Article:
> Kernel headers are usually unavailable on the target where these BPF tracing programs need to be dynamically compiled and run. That is certainly the case with Android, which runs on billions of devices. It is not practical to ship custom kernel headers for every device. My solution to the problem is to embed the kernel headers within the kernel image itself and make it available through the sysfs virtual filesystem (usually mounted at /sys) as a compressed archive file (/sys/kernel/kheaders.tar.xz). This archive can be uncompressed as needed to a temporary directory. This simple change guarantees that the headers are always shipped with the running kernel.
I feel this is the wrong solution, but interesting nevertheless.
> Let’s talk about files! Most developers seem to think that files are easy.
> In this talk, we’re going to look at how file systems differ from each other and other issues we might encounter when writing to files. We’re going to look at the file “stack”, starting at the top with the file API, moving down to the filesystem, and then moving down to disk.
Provide protection against starvation of the ll/sc loops when accessing userpace.
> Casueword(9) on ll/sc architectures must be prepared for userspace constantly modifying the same cache line as containing the CAS word, and not loop infinitely. Otherwise, rogue userspace livelock kernel.
It’s Time for a Modern Synthesis Kernel
> The promise of kernel-mode runtime code generation is that we can have very fast, feature-rich operating systems by, for example, not including code implementing generic read() and write() system calls, but rather synthesizing code for these operations each time a file is opened. The idea is that at file open time, the OS has a lot of information that it can use to generate highly specialized code, eliding code paths that are provably not going to execute.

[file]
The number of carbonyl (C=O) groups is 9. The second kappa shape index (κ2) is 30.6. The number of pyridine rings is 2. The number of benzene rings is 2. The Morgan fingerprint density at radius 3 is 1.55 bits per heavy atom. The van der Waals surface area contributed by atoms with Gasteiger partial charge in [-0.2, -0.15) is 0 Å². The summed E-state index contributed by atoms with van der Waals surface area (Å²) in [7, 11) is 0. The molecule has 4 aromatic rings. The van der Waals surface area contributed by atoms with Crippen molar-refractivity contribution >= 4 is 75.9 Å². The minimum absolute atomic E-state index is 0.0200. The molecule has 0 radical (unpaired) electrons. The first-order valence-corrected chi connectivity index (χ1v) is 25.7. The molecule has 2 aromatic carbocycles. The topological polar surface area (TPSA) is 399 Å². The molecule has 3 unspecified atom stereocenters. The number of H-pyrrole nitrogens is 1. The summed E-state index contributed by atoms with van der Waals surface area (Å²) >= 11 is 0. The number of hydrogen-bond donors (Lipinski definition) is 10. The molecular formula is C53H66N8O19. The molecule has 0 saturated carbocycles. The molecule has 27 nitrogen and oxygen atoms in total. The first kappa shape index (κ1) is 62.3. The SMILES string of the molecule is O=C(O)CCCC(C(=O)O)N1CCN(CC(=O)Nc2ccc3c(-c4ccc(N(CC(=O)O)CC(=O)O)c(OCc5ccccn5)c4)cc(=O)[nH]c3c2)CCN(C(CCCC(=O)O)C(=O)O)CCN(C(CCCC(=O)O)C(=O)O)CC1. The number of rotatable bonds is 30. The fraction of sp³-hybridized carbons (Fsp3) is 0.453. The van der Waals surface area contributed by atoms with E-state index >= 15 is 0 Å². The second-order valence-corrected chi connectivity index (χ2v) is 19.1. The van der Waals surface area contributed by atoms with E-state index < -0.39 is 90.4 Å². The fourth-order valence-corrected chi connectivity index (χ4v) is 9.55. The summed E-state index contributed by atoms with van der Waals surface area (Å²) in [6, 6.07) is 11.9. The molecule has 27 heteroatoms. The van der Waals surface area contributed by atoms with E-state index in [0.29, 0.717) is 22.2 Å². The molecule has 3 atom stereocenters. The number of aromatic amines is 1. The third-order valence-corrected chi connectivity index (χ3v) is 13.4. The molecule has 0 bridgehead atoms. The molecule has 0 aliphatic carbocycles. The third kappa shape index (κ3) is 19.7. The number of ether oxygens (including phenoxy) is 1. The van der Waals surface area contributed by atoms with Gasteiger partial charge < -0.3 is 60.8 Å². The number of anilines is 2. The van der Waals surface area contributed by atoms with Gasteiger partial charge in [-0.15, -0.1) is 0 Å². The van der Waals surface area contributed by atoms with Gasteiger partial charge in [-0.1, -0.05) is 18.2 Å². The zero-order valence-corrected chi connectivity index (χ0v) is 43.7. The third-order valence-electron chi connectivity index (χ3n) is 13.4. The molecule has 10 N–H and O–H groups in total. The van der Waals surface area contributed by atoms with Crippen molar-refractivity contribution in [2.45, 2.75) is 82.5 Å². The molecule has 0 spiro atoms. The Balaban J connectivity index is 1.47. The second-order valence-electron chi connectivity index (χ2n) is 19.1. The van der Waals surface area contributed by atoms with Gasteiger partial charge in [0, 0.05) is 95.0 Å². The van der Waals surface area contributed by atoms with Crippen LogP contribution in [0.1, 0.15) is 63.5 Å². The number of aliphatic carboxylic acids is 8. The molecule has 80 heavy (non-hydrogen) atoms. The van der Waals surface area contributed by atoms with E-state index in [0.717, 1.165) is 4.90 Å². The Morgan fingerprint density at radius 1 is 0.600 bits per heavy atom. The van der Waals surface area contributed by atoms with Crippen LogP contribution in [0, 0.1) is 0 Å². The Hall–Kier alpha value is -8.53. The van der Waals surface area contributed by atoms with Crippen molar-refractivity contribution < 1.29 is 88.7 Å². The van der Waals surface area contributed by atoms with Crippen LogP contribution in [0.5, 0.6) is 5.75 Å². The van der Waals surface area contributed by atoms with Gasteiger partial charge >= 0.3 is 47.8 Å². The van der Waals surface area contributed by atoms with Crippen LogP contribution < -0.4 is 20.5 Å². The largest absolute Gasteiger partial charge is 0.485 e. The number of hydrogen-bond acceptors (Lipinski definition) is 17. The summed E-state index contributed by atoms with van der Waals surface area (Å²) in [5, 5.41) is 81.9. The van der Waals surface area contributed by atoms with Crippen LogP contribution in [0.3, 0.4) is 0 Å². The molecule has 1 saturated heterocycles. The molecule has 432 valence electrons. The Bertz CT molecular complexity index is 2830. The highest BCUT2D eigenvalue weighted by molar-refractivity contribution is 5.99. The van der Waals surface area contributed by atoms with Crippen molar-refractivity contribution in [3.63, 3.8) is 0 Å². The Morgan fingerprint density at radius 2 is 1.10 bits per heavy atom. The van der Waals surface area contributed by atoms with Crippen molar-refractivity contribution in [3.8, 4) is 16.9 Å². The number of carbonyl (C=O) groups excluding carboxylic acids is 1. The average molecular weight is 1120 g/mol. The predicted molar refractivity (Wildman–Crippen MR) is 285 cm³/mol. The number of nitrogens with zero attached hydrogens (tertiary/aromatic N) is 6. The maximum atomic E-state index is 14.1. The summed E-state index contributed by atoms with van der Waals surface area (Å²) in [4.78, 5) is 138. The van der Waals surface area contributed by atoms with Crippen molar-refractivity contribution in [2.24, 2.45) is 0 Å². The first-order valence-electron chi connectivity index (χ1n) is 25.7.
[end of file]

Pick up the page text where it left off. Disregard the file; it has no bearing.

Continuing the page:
The convoy phenomenon
> The duration of a lock is the average number of instructions executed while the lock is held. The execution interval of a lock is the average number of instructions executed between successive requests for that lock by a process. The collision cross section of the lock is the fraction of time it is granted, i.e., the lock grant probability.
> Most of us are stuck with a pre-emptive scheduler (i.e., general purpose operating system with virtual memory). Hence convoys will occur. The problem is to make them evaporate quickly when they do occur rather than have them persist forever.